Avi Singh

Avi Singh has personally experienced the transformation and empowerment that Power BI can bring - going from an Excel user to building large scale Power BI solutions. His mission now is to share the knowledge about Power Pivot and Power BI. He is based out of Seattle, WA.

Power BI Desktop (Designer) vs. Excel: Rematch

By Avi Singh [Twitter]

In our last webinar the #1 question and confusion seemed to be around Excel versus Power BI Desktop (formerly called Power BI Designer). The thing is, both tools are really part of an ecosystem. And the biggest confusion was around understanding how these tools fit into the overall landscape.

Here is the picture we would build to, but do read through so you understand how we arrived here and also find out how you control the future direction of Power BI (seriously, you do!).


Excel versus Power BI Desktop
Note: Things change fast in the Power BI world, so this picture may change as well

Standalone Tool for End-to-End BI

Rob did an excellent head to head comparison of Power BI Designer versus Excel. Just read that, but I’ll add some commentary.

If you were to use a single tool for BI – getting data, building a data model and building charts/reports – we have firmly established that Excel is the world’s best data tool, period Smileand that is primarily due to it’s internal network effect and that it is easy to adopt.

Excel is the World’s Best Data Tool, Period

Power BI Desktop is a very slick tool, with all different facets meshed together beautifully without any seams showing. Unlike Excel, where due to the “Add-In” nature Power* tools always feel a little clunky, not to mention cases where they go totally awry. But in spite of all that, it is hard, no impossible, to build a tool that can supersede Excel, or replace Excel.

However that is not quite a fair comparison. Because Power BI Desktop is primarily built for PowerBI.com.

Power BI Desktop for PowerBI.com

Power BI Desktop is primarily an accompaniment to PowerBI.com. It is essentially an “authoring tool” for PowerBI.com. Its true purpose is to build something that gets published to PowerBI.com.


The last step in Power BI Desktop is to publish it to PowerBI.com

You would almost never use Power BI Desktop standalone. Well you may, but understand that it is not really built for that purpose.

With these two combined – Power BI Desktop and PowerBI.com – they outshine Excel in the BI department. With the fluid development environment of Power BI desktop for authors…and the rich, easy to share, mobile ready visualization platform of PowerBI.com.

However that is not a fair comparison either, since Excel models can be published as well.

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Webinar Recording And Online Class Aug 3-4

Webinar Recording and Online Class Aug 3-4

By Avi Singh [Twitter]

Friends, it was a joy again to host our free webinar Excel to Power BI. As usual, we spent close to two hours with a lengthy Q&A session after the presentation. You can find the the recording at the end of this post.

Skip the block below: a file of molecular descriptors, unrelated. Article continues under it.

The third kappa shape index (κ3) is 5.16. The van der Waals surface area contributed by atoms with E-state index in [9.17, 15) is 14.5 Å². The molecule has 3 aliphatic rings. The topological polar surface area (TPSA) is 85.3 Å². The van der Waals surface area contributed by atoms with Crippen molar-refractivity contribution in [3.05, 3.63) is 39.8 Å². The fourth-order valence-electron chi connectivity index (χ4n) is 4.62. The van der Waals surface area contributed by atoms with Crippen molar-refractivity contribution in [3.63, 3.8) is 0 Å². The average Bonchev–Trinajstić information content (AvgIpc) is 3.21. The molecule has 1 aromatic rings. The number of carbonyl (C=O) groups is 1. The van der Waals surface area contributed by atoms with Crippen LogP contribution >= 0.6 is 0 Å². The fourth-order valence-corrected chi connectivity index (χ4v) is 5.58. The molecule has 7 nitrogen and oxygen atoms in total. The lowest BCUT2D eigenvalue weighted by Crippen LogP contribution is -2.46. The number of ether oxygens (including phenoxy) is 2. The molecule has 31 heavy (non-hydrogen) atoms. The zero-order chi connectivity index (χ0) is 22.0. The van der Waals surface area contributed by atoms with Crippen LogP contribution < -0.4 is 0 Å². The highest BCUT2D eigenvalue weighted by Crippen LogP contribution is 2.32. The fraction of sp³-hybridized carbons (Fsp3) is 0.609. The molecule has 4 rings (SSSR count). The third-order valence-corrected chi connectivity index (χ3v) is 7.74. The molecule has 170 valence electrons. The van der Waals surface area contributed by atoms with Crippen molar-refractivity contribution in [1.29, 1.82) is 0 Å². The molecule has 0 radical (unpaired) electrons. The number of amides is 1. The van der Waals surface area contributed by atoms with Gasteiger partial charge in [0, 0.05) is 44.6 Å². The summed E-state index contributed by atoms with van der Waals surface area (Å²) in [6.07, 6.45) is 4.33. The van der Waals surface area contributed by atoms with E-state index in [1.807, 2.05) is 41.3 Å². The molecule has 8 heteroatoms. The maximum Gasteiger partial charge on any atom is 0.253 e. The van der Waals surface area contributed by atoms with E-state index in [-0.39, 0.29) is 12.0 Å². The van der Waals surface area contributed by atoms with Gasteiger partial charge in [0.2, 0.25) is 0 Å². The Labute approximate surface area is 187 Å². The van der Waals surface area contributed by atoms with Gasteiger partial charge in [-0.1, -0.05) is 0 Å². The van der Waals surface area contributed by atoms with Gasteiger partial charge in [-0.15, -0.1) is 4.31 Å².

Remember, the Power Pivot Data Model is the engine that powers all the pretty visualizations that you see in all Power BI Demos. With a poor data model all you get is poor results; garbage in => garbage out. So join us for our next online class on Aug 3-4 and jumpstart your journey to Power Pivot/Power BI awesomeness!


Power Pivot is the center of the Power BI universe

Enjoy the webinar recording using links below.

Excel to Power BI: Webinar Recording

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RANKX With Ascending Order To Show Lowest Quotes By Vendors

RANKX with Ascending Order to Show Lowest Quotes by Vendors

By Avi Singh [Twitter]

This post is based on a query that I got in our monthly Q&A session held for our Online Class attendees.

Input = Multiple quotes for different Products from different Vendors
Desired Output = For each Product show the top three quotes, both price and the Vendor name


Go from a list of Price Quotes to showing the lowest Vendor Quotes for each Product

A bit more on the Q&A session before we dive in. All our Online Class attendees are invited to a monthly Q&A session, in order to support them in their Power BI journey. Often what you learn in class, you would only apply sometime later. With the Q&A session, if you run into issues or have any questions, you have the opportunity to bring it up and discuss with your instructor. You can sign up for our upcoming Online Live Class on August 3-4.

Step 1: Structuring the Tables

We would clean things up and import the data into separate data and lookup tables. This may seem superfluous for the sample data set, but a real data set could have a lot more rows in the data table and a lot more columns (attributes) for the lookup table. Hence separating the data table and lookup tables is always a good approach.


Our Vendor Quote data loaded as separate Data and Lookup Tables

Step 2: Brainstorm Approach to Writing Measure

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